Cleo Nardo

Wiki Contributions


You're correct. The finite context window biases the dynamics towards simulacra which can be evidenced by short prompts, i.e. biases away from luigis and towards waluigis.

But let me be more pedantic and less dramatic than I was in the article — the waluigi transitions aren't inevitable. The waluigi are approximately-absorbing classes in the Markov chain, but there are other approximately-absorbing classes which the luigi can fall into. For example, endlessly cycling through the same word (mode-collapse) is also an approximately-absorbing class.

Yep I think you might be right about the maths actually.

I'm thinking that waluigis with 50% A and 50% B have been eliminated by llm pretraining and definitely by rlhf. The only waluigis that remain are deceptive-at-initialisation.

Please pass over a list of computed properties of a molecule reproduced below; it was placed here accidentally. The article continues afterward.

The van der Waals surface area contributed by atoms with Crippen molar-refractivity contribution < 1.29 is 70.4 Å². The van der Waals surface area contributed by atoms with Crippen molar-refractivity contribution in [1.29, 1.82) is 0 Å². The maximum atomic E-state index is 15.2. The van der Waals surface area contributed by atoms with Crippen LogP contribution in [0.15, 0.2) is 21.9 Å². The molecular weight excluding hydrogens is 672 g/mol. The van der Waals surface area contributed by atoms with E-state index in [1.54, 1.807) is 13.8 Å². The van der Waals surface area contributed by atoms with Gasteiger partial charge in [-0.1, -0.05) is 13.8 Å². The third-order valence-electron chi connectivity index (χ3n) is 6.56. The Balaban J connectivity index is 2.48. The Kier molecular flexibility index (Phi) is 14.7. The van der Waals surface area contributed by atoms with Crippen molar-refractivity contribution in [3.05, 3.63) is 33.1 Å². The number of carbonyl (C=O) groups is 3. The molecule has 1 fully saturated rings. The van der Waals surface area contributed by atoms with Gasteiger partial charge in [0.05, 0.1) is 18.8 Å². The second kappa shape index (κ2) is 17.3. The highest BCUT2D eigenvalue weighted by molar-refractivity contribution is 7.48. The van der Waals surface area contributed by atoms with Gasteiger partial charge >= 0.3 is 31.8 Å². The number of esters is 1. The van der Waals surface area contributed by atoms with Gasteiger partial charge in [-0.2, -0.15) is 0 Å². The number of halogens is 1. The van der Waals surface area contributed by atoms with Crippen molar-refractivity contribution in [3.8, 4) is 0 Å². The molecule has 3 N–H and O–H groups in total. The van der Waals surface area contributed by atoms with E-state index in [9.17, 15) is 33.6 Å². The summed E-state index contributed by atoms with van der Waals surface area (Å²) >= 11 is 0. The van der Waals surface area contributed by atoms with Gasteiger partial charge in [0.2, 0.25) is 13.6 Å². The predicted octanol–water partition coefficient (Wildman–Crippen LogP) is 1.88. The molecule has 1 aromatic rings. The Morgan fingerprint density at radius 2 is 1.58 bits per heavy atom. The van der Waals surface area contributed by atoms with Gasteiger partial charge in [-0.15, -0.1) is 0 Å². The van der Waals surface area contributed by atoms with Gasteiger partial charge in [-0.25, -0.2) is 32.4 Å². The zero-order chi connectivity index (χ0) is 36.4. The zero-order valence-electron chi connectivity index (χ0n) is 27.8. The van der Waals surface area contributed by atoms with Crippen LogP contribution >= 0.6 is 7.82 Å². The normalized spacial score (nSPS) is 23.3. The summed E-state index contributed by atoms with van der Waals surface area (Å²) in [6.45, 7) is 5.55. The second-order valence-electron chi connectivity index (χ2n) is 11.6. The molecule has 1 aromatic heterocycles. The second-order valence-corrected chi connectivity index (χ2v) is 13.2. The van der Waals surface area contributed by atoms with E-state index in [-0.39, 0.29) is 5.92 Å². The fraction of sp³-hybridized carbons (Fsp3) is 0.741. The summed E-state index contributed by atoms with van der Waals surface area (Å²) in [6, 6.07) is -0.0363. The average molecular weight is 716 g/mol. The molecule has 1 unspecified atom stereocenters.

So what we have left is a superposition of a bunch of luigis and a bunch of waluigis, where the waluigis are deceptive, and for each waluigi there is a different phrase that would trigger them.

I'm not claiming basin of attraction is the entire space of interpolation between waluigis and luigis.

Actually, maybe "attractor" is the wrong technical word to use here. What I want to convey is that the amplitude of the luigis can only grow very slowly and can be reversed, but the amplitude of the waluigi can suddenly jump to 100% in a single token and would remain there permanently. What's the right dynamical-systemy term for that?

Yes — this is exactly what I've been thinking about!

Can we use RLHF or finetuning to coerce the LLM into interpreting the outside-text as undoubtably literally true.

If the answer is "yes", then that's a big chunk of the alignment problem solved, because we just send a sufficiently large language model the prompt with our queries and see what happens.